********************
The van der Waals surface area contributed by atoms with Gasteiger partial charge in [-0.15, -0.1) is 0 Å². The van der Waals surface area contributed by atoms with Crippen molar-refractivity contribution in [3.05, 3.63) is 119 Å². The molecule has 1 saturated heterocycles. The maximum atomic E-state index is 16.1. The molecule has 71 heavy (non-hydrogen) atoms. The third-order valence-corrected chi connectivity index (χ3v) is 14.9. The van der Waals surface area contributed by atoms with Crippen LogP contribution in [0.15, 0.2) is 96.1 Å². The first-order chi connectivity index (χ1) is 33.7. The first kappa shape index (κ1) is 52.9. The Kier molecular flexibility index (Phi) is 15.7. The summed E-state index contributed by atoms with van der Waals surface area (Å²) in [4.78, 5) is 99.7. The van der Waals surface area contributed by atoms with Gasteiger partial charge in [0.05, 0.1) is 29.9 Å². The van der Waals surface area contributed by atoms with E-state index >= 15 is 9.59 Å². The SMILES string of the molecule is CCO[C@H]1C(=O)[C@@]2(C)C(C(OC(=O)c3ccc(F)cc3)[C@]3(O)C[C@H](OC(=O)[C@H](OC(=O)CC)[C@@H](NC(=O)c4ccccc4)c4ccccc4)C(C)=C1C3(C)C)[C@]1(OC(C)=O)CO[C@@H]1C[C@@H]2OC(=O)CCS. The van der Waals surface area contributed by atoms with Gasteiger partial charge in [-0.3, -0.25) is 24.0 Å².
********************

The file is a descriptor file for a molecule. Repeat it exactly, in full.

The van der Waals surface area contributed by atoms with Gasteiger partial charge in [-0.15, -0.1) is 0 Å². The van der Waals surface area contributed by atoms with Crippen molar-refractivity contribution in [3.05, 3.63) is 119 Å². The molecule has 1 saturated heterocycles. The maximum atomic E-state index is 16.1. The molecule has 71 heavy (non-hydrogen) atoms. The third-order valence-corrected chi connectivity index (χ3v) is 14.9. The van der Waals surface area contributed by atoms with Crippen LogP contribution in [0.15, 0.2) is 96.1 Å². The first-order chi connectivity index (χ1) is 33.7. The first kappa shape index (κ1) is 52.9. The Kier molecular flexibility index (Phi) is 15.7. The summed E-state index contributed by atoms with van der Waals surface area (Å²) in [4.78, 5) is 99.7. The van der Waals surface area contributed by atoms with Gasteiger partial charge in [0.05, 0.1) is 29.9 Å². The van der Waals surface area contributed by atoms with E-state index >= 15 is 9.59 Å². The SMILES string of the molecule is CCO[C@H]1C(=O)[C@@]2(C)C(C(OC(=O)c3ccc(F)cc3)[C@]3(O)C[C@H](OC(=O)[C@H](OC(=O)CC)[C@@H](NC(=O)c4ccccc4)c4ccccc4)C(C)=C1C3(C)C)[C@]1(OC(C)=O)CO[C@@H]1C[C@@H]2OC(=O)CCS. The van der Waals surface area contributed by atoms with Gasteiger partial charge in [-0.3, -0.25) is 24.0 Å².